a target disposed proximate a downstream end of the X-ray tube assembly and configured to receive the electron beam emitted from the emitter, the target configured to provide an X-ray beam responsive to a collision of the electron beam with the target;
an emitter focusing electrode disposed proximate the emitter and outward of the emitter in an axial direction;
an extraction electrode disposed proximate the emitter focusing electrode, the extraction electrode disposed downstream of the emitter and the emitter focusing electrode, the extraction electrode configured to surround the electron beam in the axial direction, the extraction electrode having a negative bias voltage setting wherein the extraction electrode has a negative bias voltage with respect to the emitter at the negative bias voltage setting, the extraction electrode having a positive voltage bias setting wherein the extraction electrode has a positive bias voltage with respect to the emitter at the positive bias voltage setting, the extraction electrode configured to be movable between the negative bias voltage setting and the positive bias voltage setting;
a downstream focusing electrode disposed proximate the extraction electrode and downstream of the extraction electrode, the downstream focusing electrode configured to surround the electron beam in the axial direction, the downstream focusing electrode having a positive bias voltage with respect to the emitter;
wherein the electron beam is emitted from a first emission area when the extraction electrode is at the positive bias voltage setting and is emitted from a second emission area when the extraction electrode is at the negative bias voltage setting, wherein the first emission area is larger than the second emission area; and
a focusing magnet assembly disposed downstream of the downstream focusing electrode and upstream of the target, the focusing magnet assembly configured to at least one of focus, deflect, or position the electron beam on the target.
10. An assembly in accordance with claim 9, wherein an amplitude of the negative bias voltage of the extraction electrode is adjustable, the emission area being reduced as the amplitude of the negative bias voltage of the extraction electrode is increased for a given emitted current.
11. An assembly in accordance with claim 9, wherein an amplitude of the positive bias voltage of the extraction electrode is adjustable, the emission area being increased as the amplitude of the positive bias voltage of the extraction electrode is increased.
12. An assembly in accordance with claim 11, wherein the emitter defines a maximum emission area from which the electron beam may be emitted from the emitter, and wherein the amplitude of the positive bias voltage of the extraction electrode is adjustable to a maximum emission positive voltage bias corresponding to the maximum emission area of the emitter.
13. An assembly in accordance with claim 9, further comprising a control module operably connected to the extraction electrode, the control module configured to adjust an amplitude of at least one of the negative bias voltage or the positive bias voltage responsive to an operator input.
14. An assembly in accordance with claim 9, wherein a differential between an extraction bias voltage of the extraction electrode and a downstream focusing bias voltage of the downstream focusing electrode is adjustable, whereby an intensity of the electron beam is increased as the differential is increased.
15. An assembly in accordance with claim 9, wherein the emitter focusing electrode, extraction electrode, and downstream focusing electrode are configured as substantially annular rings.
16. An assembly in accordance with claim 9, further comprising an electron collector disposed downstream of the emitter and upstream of the target.
17. A method for providing an electron beam, the method comprising:
emitting an electron beam defining a downstream direction from an emitter toward a target, the emitter defining a maximum emission area from which the electron beam may be emitted from the emitter;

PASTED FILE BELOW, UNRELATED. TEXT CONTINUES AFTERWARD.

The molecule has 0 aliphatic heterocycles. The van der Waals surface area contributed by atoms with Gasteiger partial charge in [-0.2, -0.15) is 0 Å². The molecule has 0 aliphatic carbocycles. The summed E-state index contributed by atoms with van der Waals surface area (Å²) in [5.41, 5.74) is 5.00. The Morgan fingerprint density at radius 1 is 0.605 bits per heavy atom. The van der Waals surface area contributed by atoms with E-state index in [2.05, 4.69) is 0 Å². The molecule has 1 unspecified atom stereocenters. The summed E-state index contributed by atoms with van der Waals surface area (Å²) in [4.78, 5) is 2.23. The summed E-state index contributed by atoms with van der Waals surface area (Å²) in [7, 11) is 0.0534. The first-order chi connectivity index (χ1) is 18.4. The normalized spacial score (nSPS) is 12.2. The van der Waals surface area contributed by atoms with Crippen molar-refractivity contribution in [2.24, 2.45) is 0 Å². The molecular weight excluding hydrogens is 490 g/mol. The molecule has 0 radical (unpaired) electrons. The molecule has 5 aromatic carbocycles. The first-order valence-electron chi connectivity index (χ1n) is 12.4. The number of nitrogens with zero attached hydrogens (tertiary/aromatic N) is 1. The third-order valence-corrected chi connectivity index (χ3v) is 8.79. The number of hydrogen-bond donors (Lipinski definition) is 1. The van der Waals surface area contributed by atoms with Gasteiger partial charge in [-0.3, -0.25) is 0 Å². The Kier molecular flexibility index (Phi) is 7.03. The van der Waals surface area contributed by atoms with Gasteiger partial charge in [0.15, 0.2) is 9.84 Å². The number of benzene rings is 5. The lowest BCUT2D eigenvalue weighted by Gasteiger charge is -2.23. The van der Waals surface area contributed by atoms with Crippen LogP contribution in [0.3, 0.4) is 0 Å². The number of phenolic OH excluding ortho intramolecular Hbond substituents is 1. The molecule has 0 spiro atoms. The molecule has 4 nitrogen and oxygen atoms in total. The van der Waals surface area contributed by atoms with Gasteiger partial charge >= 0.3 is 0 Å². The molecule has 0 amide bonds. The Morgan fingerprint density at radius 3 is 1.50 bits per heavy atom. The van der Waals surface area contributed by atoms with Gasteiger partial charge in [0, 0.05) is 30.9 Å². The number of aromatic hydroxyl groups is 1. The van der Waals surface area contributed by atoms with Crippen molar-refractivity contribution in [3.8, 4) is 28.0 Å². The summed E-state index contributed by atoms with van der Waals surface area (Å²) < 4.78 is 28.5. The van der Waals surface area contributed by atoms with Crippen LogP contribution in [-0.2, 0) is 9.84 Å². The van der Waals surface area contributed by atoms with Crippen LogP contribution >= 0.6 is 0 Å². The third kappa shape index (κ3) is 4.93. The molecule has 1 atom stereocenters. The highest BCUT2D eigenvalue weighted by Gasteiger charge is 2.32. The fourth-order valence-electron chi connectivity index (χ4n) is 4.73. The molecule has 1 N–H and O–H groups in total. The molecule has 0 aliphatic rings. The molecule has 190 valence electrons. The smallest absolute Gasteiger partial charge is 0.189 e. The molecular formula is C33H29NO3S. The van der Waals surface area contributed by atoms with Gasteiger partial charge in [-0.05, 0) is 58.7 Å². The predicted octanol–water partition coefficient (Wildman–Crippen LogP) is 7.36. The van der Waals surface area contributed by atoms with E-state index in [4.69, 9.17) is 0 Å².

focusing the electron beam using an emitter focusing electrode disposed proximate to the emitter;
applying a negative bias voltage to an extraction electrode through which the electron beam passes, the negative bias voltage having a negative voltage with respect to the emitter, the extraction electrode disposed proximate the emitter focusing electrode, the extraction electrode disposed downstream of the emitter and the emitter focusing electrode, the extraction electrode configured to surround the electron beam in the axial direction; and
applying a positive bias voltage to a downstream focusing electrode, the positive bias voltage having a positive voltage with respect to the emitter, the downstream focusing electrode disposed downstream of the extraction electrode, the downstream focusing electrode configured to surround the electron beam in the axial direction;
wherein, when the extraction electrode is at the negative bias voltage setting, the electron beam is emitted from an emission area that is smaller than the maximum emission area.
18. A method in accordance with claim 17, further comprising adjusting an amplitude of the negative bias voltage to vary a size of the emission area, wherein the emission area is reduced as the amplitude of the negative bias voltage is increased.
19. A method in accordance with claim 17, wherein the extraction electrode has a negative voltage bias setting wherein the extraction electrode has the negative bias voltage with respect to the emitter and a positive voltage bias setting wherein the extraction electrode has a positive bias voltage with respect to the emitter at the positive bias voltage setting, the method further comprising moving the extraction electrode from one of the negative voltage bias setting or the positive voltage bias setting to the other of the negative voltage bias setting or the positive voltage bias setting.
20. A method in accordance with claim 19, further comprising adjusting the positive bias voltage of the extraction electrode to vary a size of the emission area, wherein the emission area is increased as the amplitude of the positive bias voltage of the extraction electrode is increased.
21. A method in accordance with claim 20, further comprising adjusting the amplitude of the positive bias voltage of the extraction electrode to a maximum emission positive voltage bias corresponding to the maximum emission area of the emitter.
22. A method in accordance with claim 17, further comprising adjusting a differential between an extraction bias voltage of the extraction electrode and a downstream focusing bias voltage of the downstream focusing electrode, whereby an intensity of the electron beam is increased as the differential is increased.